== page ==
So in the best case, a freight train will be able to go from Shanghai straight to London in 2010, and if not then, then almost certainly by 2015. This will create interdependencies of mutual benefit.

What's more, if Russia can organise effective transport along the Transsib by then, there will be two competing routes, preventing any single transit country from stopping transport for blackmail.

It may even happen that the other 'stans will sense their chance and get their act together to create the conditions for a standard-gauge Old Silk Road route.

:: :: :: :: ::

Check the Train Blogging index page for a (hopefully) complete list of ET diaries and stories related to railways and trains.

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Great diary.

This makes me hope that maybe Central Asia may in the course of this century organize itself into a democratic political entity.

A society committed to the notion that government is always bad will have bad government. And it doesn't have to be that way. — Paul Krugman

by Migeru (migeru at eurotrib dot com) on Sat Mar 18th, 2006 at 05:20:15 PM EST
Could be, but just as well, it might be that oligarchies remain.

*Lunatic*, n.
One whose delusions are out of fashion.
by DoDo on Sat Mar 18th, 2006 at 05:47:37 PM EST
[ Parent ]
Are you claiming that the EU has no oligarchs?

A society committed to the notion that government is always bad will have bad government. And it doesn't have to be that way. — Paul Krugman
by Migeru (migeru at eurotrib dot com) on Sat Mar 18th, 2006 at 05:48:37 PM EST
[ Parent ]
Well, no. But what part of my post made you think that there is a force for Central Asian democratisation here?

*Lunatic*, n.
One whose delusions are out of fashion.
by DoDo on Sat Mar 18th, 2006 at 05:51:20 PM EST
[ Parent ]
this time, it's not Great Powers but some of the affected countries who are the key pushers, and the competition might lead to increased political stability rather than conflict.


A society committed to the notion that government is always bad will have bad government. And it doesn't have to be that way. — Paul Krugman
by Migeru (migeru at eurotrib dot com) on Sat Mar 18th, 2006 at 05:52:24 PM EST
[ Parent ]
<snark>This is the neo-con at work in you again Migeru... Remember Stability!=Democracy, or at least not necessarily</snark>
by Metatone (metatone [a|t] gmail (dot) com) on Sat Mar 18th, 2006 at 06:27:02 PM EST
[ Parent ]
Indeed. I was a bit realpolitik-cynical when I wrote the diary...

*Lunatic*, n.
One whose delusions are out of fashion.
by DoDo on Sat Mar 18th, 2006 at 06:28:46 PM EST
[ Parent ]
Stability + Economic interdependence + Economic improvement ~ Democracy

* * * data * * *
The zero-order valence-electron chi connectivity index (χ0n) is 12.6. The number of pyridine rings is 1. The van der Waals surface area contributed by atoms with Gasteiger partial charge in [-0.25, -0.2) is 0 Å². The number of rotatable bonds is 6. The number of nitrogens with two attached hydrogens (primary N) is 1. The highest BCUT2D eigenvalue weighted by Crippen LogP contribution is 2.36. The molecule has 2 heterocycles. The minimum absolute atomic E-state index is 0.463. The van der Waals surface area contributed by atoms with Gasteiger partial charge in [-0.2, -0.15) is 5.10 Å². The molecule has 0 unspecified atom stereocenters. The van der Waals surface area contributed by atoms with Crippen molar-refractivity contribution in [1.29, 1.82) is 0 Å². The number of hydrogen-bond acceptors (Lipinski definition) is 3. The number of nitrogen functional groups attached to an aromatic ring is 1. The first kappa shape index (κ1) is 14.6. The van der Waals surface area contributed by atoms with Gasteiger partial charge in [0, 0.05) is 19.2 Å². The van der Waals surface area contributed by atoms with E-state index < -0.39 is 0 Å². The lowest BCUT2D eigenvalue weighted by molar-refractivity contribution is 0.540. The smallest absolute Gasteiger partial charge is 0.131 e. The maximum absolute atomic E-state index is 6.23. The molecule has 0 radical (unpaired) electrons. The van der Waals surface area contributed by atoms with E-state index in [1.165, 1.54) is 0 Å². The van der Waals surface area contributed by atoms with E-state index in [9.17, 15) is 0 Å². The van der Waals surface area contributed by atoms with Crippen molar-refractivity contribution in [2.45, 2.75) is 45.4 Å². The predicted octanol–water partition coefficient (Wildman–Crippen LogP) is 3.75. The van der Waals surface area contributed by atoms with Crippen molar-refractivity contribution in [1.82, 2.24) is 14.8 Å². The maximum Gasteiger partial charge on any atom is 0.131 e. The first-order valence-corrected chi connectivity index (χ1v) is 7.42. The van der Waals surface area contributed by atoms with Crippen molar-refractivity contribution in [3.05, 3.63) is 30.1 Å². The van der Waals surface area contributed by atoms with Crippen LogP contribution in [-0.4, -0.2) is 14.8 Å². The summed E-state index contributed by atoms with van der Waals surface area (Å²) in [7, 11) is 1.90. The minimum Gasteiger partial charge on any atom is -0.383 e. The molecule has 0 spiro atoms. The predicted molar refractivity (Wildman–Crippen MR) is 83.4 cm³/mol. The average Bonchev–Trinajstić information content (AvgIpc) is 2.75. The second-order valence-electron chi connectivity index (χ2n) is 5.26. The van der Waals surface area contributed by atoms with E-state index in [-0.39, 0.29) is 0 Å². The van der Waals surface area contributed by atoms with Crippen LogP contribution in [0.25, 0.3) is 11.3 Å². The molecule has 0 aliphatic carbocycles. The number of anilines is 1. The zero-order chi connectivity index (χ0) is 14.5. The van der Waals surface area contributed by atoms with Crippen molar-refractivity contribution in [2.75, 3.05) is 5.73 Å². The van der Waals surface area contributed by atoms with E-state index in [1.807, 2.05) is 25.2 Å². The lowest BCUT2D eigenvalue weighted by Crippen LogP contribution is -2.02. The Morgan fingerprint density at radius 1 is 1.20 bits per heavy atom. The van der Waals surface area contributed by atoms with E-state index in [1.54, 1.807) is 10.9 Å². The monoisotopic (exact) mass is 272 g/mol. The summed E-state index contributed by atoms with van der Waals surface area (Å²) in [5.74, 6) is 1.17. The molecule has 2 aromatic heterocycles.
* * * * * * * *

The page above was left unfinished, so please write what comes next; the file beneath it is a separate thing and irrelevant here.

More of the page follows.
A society committed to the notion that government is always bad will have bad government. And it doesn't have to be that way. — Paul Krugman
by Migeru (migeru at eurotrib dot com) on Sat Mar 18th, 2006 at 06:32:53 PM EST
[ Parent ]
Again: how do China and the ASEAN countries fit into that?

*Lunatic*, n.
One whose delusions are out of fashion.
by DoDo on Sat Mar 18th, 2006 at 06:36:46 PM EST
[ Parent ]
We'll see how long China can go on creating an economically powerful middle class without carrying out some liberal political reforms.

ASEAN is mostly progressing rapidly, all things considered, but Myanmar/Burma is an ugly blot, I'll give you that.

A society committed to the notion that government is always bad will have bad government. And it doesn't have to be that way. — Paul Krugman

by Migeru (migeru at eurotrib dot com) on Sat Mar 18th, 2006 at 06:41:09 PM EST
[ Parent ]
Having been on the transiberian railway and having gone from helsinki to Beijing via Tashkent, I find that train travel via central asia is a good idea, although one can go nuts spending three days on a train without stopping for more than a few minutes at a time.
by messy on Mon Mar 20th, 2006 at 12:24:49 PM EST
[ Parent ]
What the Russian railways need to do is introduce hop-on-hop-off tickets if they don't have them already. Then you can spend 24 hours at each stop (how many trains are there a day?).

A society committed to the notion that government is always bad will have bad government. And it doesn't have to be that way. — Paul Krugman
by Migeru (migeru at eurotrib dot com) on Mon Mar 20th, 2006 at 12:28:11 PM EST
[ Parent ]
Ah, that! But what I was thinking of was regimes less willing to engage in any conflict, and a West less willing to make war or any mess causing conflict in the region, not necessarily stability from democratic legitimacy of regimes.

*Lunatic*, n.
One whose delusions are out of fashion.
by DoDo on Sat Mar 18th, 2006 at 06:27:38 PM EST
[ Parent ]